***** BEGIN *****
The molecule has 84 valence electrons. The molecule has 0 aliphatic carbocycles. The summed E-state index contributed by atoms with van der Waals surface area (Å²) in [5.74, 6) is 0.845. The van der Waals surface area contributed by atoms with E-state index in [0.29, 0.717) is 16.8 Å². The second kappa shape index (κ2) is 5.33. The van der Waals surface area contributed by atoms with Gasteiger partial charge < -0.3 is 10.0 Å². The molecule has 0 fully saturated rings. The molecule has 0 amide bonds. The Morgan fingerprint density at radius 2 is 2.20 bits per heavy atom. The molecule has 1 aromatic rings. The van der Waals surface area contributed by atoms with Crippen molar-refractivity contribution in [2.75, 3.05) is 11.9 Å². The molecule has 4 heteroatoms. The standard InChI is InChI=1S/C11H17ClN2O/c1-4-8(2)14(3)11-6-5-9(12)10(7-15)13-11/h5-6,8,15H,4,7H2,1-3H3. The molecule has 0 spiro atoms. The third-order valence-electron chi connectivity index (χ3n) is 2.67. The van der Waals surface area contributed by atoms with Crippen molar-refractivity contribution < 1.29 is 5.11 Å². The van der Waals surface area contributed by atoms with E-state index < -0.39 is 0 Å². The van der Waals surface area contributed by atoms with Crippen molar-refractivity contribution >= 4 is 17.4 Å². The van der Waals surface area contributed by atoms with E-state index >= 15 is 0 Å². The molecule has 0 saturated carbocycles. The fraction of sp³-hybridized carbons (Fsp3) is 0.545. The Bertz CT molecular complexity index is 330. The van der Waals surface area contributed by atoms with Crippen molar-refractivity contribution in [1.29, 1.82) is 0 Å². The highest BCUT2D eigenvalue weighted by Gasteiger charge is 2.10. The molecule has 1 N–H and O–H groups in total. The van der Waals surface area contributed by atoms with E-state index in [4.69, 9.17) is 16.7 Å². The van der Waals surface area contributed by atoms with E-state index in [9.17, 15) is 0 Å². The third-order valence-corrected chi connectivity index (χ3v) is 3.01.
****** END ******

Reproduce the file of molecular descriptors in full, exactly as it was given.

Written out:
The molecule has 84 valence electrons. The molecule has 0 aliphatic carbocycles. The summed E-state index contributed by atoms with van der Waals surface area (Å²) in [5.74, 6) is 0.845. The van der Waals surface area contributed by atoms with E-state index in [0.29, 0.717) is 16.8 Å². The second kappa shape index (κ2) is 5.33. The van der Waals surface area contributed by atoms with Gasteiger partial charge < -0.3 is 10.0 Å². The molecule has 0 fully saturated rings. The molecule has 0 amide bonds. The Morgan fingerprint density at radius 2 is 2.20 bits per heavy atom. The molecule has 1 aromatic rings. The van der Waals surface area contributed by atoms with Crippen molar-refractivity contribution in [2.75, 3.05) is 11.9 Å². The molecule has 4 heteroatoms. The standard InChI is InChI=1S/C11H17ClN2O/c1-4-8(2)14(3)11-6-5-9(12)10(7-15)13-11/h5-6,8,15H,4,7H2,1-3H3. The molecule has 0 spiro atoms. The third-order valence-electron chi connectivity index (χ3n) is 2.67. The van der Waals surface area contributed by atoms with Crippen molar-refractivity contribution < 1.29 is 5.11 Å². The van der Waals surface area contributed by atoms with E-state index < -0.39 is 0 Å². The van der Waals surface area contributed by atoms with Crippen molar-refractivity contribution >= 4 is 17.4 Å². The van der Waals surface area contributed by atoms with E-state index >= 15 is 0 Å². The molecule has 0 saturated carbocycles. The fraction of sp³-hybridized carbons (Fsp3) is 0.545. The Bertz CT molecular complexity index is 330. The van der Waals surface area contributed by atoms with Crippen molar-refractivity contribution in [1.29, 1.82) is 0 Å². The highest BCUT2D eigenvalue weighted by Gasteiger charge is 2.10. The molecule has 1 N–H and O–H groups in total. The van der Waals surface area contributed by atoms with E-state index in [4.69, 9.17) is 16.7 Å². The van der Waals surface area contributed by atoms with E-state index in [9.17, 15) is 0 Å². The third-order valence-corrected chi connectivity index (χ3v) is 3.01.